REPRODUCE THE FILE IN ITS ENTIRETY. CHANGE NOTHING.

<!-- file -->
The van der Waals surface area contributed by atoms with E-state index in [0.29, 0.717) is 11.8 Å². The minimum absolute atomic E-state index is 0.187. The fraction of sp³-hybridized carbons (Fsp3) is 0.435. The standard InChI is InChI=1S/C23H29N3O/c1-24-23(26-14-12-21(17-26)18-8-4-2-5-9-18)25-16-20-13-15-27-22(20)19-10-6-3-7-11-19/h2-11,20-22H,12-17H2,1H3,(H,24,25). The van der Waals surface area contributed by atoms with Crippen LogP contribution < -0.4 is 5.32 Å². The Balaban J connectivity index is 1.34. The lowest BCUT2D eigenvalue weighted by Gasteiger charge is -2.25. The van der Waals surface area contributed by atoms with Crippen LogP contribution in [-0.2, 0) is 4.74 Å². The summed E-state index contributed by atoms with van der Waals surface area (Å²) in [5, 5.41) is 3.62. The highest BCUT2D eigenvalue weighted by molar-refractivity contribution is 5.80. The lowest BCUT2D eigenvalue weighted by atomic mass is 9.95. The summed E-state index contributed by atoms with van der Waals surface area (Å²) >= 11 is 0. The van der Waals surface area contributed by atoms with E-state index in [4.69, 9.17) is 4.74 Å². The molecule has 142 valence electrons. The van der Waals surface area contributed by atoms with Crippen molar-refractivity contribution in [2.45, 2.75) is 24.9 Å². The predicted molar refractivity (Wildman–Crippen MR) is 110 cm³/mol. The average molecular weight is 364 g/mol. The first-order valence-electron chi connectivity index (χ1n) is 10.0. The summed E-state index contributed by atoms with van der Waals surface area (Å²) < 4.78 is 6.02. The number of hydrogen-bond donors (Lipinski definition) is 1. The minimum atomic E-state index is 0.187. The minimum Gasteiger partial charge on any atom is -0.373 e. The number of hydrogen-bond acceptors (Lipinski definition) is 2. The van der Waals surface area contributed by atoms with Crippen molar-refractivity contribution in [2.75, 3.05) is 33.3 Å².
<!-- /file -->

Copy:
The van der Waals surface area contributed by atoms with E-state index in [0.29, 0.717) is 11.8 Å². The minimum absolute atomic E-state index is 0.187. The fraction of sp³-hybridized carbons (Fsp3) is 0.435. The standard InChI is InChI=1S/C23H29N3O/c1-24-23(26-14-12-21(17-26)18-8-4-2-5-9-18)25-16-20-13-15-27-22(20)19-10-6-3-7-11-19/h2-11,20-22H,12-17H2,1H3,(H,24,25). The van der Waals surface area contributed by atoms with Crippen LogP contribution < -0.4 is 5.32 Å². The Balaban J connectivity index is 1.34. The lowest BCUT2D eigenvalue weighted by Gasteiger charge is -2.25. The van der Waals surface area contributed by atoms with Crippen LogP contribution in [-0.2, 0) is 4.74 Å². The summed E-state index contributed by atoms with van der Waals surface area (Å²) in [5, 5.41) is 3.62. The highest BCUT2D eigenvalue weighted by molar-refractivity contribution is 5.80. The lowest BCUT2D eigenvalue weighted by atomic mass is 9.95. The summed E-state index contributed by atoms with van der Waals surface area (Å²) >= 11 is 0. The van der Waals surface area contributed by atoms with E-state index in [4.69, 9.17) is 4.74 Å². The molecule has 142 valence electrons. The van der Waals surface area contributed by atoms with Crippen molar-refractivity contribution in [2.45, 2.75) is 24.9 Å². The predicted molar refractivity (Wildman–Crippen MR) is 110 cm³/mol. The average molecular weight is 364 g/mol. The first-order valence-electron chi connectivity index (χ1n) is 10.0. The summed E-state index contributed by atoms with van der Waals surface area (Å²) < 4.78 is 6.02. The number of hydrogen-bond donors (Lipinski definition) is 1. The minimum atomic E-state index is 0.187. The minimum Gasteiger partial charge on any atom is -0.373 e. The number of hydrogen-bond acceptors (Lipinski definition) is 2. The van der Waals surface area contributed by atoms with Crippen molar-refractivity contribution in [2.75, 3.05) is 33.3 Å².